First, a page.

Jo’s Day – 10 June 2019

Jo started the day by agreeing with Jeremy Hunt. No, really:

In the Commons, Jo questioned Said Javid on a key civil liberties issue:

In his remarks about facial recognition technology earlier, the Minister for Policing rightly spoke about the need to take the public with us. Does the Secretary of State recognise that the imposition of Big Brother-style surveillance and fining people for covering their face with their coat is no way to secure the public’s trust? Will the Government halt the use of live facial recognition technology in policing until there has been a proper public debate, Parliament has considered a framework and there are civil liberties safeguards?

Unfortunately Javid’s desire to legislate in a really awful way came shining through.

New technology and AI is one of Jo’s key interests. She wrote for the New Statesman about why transparency and ethics should be at the forefront of development:

She highlighted that same facial recognition pilot:

Just last month, a man was fined £90 because he refused to show his face to police trialling new facial recognition software in east London, in a modern-day equivalent of Harry Willcock refusing to show his ID card. As a liberal, I empathise with that man’s attempt to protect himself from a blatant invasion of his privacy, with no consent or understanding how that data would be used.

We are also at risk of imbuing this technology with divine-like abilities to predict the future and assume that it will make better decisions than a lowly human being. The danger is we view AI as a crystal ball that can look into the future. In reality, all it does is reflect the information we feed it. It is more like a mirror that we are holding up to society.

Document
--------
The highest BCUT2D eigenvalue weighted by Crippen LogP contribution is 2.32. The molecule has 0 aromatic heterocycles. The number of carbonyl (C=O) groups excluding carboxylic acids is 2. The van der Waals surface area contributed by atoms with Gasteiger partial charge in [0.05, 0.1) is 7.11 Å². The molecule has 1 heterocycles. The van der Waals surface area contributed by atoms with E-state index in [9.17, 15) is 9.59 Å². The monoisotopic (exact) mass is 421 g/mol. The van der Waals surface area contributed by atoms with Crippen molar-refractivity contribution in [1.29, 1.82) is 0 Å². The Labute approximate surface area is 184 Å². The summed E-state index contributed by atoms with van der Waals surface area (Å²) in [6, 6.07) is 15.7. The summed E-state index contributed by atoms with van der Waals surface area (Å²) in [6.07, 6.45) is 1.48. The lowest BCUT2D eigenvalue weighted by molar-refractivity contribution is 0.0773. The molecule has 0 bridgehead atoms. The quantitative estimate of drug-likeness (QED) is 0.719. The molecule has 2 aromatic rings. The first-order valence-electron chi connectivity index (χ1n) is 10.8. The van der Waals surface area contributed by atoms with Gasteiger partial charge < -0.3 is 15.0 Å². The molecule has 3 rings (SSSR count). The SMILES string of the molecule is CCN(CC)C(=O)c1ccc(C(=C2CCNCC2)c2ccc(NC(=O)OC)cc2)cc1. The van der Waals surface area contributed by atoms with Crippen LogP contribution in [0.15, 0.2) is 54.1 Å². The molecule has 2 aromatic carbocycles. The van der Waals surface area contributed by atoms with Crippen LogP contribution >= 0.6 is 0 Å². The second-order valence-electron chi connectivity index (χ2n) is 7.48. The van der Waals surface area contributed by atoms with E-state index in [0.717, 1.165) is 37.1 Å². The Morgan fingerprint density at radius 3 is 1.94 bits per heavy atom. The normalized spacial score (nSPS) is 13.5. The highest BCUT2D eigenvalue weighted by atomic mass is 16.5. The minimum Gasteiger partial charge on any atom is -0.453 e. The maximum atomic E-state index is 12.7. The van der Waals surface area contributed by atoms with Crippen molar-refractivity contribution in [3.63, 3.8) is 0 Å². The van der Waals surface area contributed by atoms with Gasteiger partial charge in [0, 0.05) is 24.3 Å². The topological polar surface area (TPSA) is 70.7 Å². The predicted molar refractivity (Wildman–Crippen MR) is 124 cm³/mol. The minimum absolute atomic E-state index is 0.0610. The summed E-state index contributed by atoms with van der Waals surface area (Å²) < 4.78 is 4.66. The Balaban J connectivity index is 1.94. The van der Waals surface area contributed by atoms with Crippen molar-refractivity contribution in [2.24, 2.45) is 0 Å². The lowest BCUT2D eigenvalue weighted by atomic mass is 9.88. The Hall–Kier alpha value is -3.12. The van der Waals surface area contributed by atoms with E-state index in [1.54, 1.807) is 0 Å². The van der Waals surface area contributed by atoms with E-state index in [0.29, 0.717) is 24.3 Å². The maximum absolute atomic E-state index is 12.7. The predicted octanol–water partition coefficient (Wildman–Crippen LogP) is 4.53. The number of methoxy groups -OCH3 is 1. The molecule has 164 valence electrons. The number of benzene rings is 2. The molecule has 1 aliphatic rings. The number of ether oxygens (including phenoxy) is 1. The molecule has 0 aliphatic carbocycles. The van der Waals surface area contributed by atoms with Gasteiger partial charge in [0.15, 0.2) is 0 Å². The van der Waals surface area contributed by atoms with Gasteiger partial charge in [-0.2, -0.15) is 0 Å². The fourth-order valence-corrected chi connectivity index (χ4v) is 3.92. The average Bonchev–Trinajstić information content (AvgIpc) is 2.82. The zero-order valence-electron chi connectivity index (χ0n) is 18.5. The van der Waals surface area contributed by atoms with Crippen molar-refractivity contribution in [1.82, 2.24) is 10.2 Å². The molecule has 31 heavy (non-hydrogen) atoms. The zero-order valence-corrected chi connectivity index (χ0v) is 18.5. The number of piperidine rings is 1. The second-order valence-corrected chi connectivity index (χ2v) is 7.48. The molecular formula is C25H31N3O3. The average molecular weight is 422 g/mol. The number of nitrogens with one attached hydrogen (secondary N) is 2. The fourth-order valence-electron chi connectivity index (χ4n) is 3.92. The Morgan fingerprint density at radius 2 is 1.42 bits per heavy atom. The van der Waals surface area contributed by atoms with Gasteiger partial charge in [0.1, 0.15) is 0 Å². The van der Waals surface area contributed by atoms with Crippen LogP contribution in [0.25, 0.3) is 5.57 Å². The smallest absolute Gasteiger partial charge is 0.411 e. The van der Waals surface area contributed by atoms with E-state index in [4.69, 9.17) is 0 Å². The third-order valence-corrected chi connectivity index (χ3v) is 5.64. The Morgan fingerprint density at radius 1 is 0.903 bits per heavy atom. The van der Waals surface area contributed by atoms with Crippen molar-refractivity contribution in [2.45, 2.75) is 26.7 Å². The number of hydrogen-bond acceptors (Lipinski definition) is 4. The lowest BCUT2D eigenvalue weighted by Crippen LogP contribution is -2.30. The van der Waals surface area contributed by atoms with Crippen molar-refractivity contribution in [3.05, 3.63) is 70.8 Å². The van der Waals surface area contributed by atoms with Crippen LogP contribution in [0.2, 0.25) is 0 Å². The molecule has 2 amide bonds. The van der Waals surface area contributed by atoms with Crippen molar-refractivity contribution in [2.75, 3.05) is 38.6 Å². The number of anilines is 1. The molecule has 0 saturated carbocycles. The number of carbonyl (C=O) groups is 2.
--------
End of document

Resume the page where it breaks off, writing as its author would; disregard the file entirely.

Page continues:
The UK should be at the heart of developing a liberal approach to AI:

And as these technologies transcend national borders, there will be a clash between western, liberal values that centre on individual freedoms and cultures where the collective good is placed above individual rights.

Given how heavily China is investing in AI, that is a battle liberalism stands to lose unless we create a global alliance committed to the ethical application of AI, which protects privacy and other fundamental freedoms and rights. The UK should be at the heart of those efforts and we should be leading by example.

Informed public debate, regulation and the government setting an example are where Jo thinks we need to be going on this:

To succeed, we need to bring the public along with us and we need to join forces with other countries, like Canada and our allies in the European Union, to lead the charge for ethical AI that makes our lives better without sacrificing our liberal values of fairness, privacy and transparency.

Jo’s website is here and you can follow her on Twitter here.


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  • Lorenzo Cherin 11th Jun '19 - 1:13am

    Thanks for putting this,on here, I am a supporter of Jo yet had not seen this one, excellent extract, and she talks the talk and walks the walk here, she knows her thing, increasingly so evident on these issues.

  • Sue Sutherland 11th Jun '19 - 1:03pm

    There seems to be quite a problem with facial recognition because, apparently, it only works properly on white Anglo Saxon men. In other words it reflects the assumptions of the people who designed it. Many years ago when I worked with computers there was a phrase “Garbage in, garbage out” and it appears that facial recognition has fallen foul of this.

  • OnceALibDem 11th Jun '19 - 4:01pm

    Good to see Jo challenging facial recognition. This was something Ed really failed to do when his brief covered it. He has a lot to prove that he will put civil liberties back into the Lib Dem platform (after Vince left it out)

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